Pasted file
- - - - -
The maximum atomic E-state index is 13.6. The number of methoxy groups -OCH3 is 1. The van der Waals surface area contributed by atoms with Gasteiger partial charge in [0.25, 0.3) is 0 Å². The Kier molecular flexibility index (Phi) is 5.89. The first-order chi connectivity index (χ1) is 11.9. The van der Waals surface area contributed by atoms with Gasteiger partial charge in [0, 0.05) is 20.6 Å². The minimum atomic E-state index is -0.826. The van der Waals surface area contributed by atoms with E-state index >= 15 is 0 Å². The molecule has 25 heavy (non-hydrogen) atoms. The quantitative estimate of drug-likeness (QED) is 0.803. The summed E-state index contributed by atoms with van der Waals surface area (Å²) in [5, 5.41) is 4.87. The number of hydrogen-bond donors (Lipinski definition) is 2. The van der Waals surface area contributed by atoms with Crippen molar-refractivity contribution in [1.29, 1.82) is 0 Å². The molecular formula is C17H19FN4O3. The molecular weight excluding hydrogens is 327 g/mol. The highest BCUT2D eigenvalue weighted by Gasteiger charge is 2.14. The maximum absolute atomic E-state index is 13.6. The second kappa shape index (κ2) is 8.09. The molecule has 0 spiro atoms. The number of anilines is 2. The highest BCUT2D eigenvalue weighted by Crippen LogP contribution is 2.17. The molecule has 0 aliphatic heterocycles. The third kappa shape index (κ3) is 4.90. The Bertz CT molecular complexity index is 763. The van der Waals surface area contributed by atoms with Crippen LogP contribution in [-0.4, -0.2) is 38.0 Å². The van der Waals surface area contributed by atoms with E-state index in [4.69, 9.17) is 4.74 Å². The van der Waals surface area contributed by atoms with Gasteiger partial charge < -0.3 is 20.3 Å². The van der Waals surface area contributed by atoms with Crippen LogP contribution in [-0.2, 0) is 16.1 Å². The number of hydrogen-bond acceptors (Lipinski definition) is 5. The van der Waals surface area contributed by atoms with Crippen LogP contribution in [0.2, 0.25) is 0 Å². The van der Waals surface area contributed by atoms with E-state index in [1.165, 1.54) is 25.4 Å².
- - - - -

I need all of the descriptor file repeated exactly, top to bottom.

The maximum atomic E-state index is 13.6. The number of methoxy groups -OCH3 is 1. The van der Waals surface area contributed by atoms with Gasteiger partial charge in [0.25, 0.3) is 0 Å². The Kier molecular flexibility index (Phi) is 5.89. The first-order chi connectivity index (χ1) is 11.9. The van der Waals surface area contributed by atoms with Gasteiger partial charge in [0, 0.05) is 20.6 Å². The minimum atomic E-state index is -0.826. The van der Waals surface area contributed by atoms with E-state index >= 15 is 0 Å². The molecule has 25 heavy (non-hydrogen) atoms. The quantitative estimate of drug-likeness (QED) is 0.803. The summed E-state index contributed by atoms with van der Waals surface area (Å²) in [5, 5.41) is 4.87. The number of hydrogen-bond donors (Lipinski definition) is 2. The van der Waals surface area contributed by atoms with Crippen molar-refractivity contribution in [1.29, 1.82) is 0 Å². The molecular formula is C17H19FN4O3. The molecular weight excluding hydrogens is 327 g/mol. The highest BCUT2D eigenvalue weighted by Gasteiger charge is 2.14. The maximum absolute atomic E-state index is 13.6. The second kappa shape index (κ2) is 8.09. The molecule has 0 spiro atoms. The number of anilines is 2. The highest BCUT2D eigenvalue weighted by Crippen LogP contribution is 2.17. The molecule has 0 aliphatic heterocycles. The third kappa shape index (κ3) is 4.90. The Bertz CT molecular complexity index is 763. The van der Waals surface area contributed by atoms with Crippen LogP contribution in [-0.4, -0.2) is 38.0 Å². The van der Waals surface area contributed by atoms with E-state index in [4.69, 9.17) is 4.74 Å². The van der Waals surface area contributed by atoms with Gasteiger partial charge < -0.3 is 20.3 Å². The van der Waals surface area contributed by atoms with Crippen LogP contribution in [-0.2, 0) is 16.1 Å². The number of hydrogen-bond acceptors (Lipinski definition) is 5. The van der Waals surface area contributed by atoms with Crippen LogP contribution in [0.2, 0.25) is 0 Å². The van der Waals surface area contributed by atoms with E-state index in [1.165, 1.54) is 25.4 Å².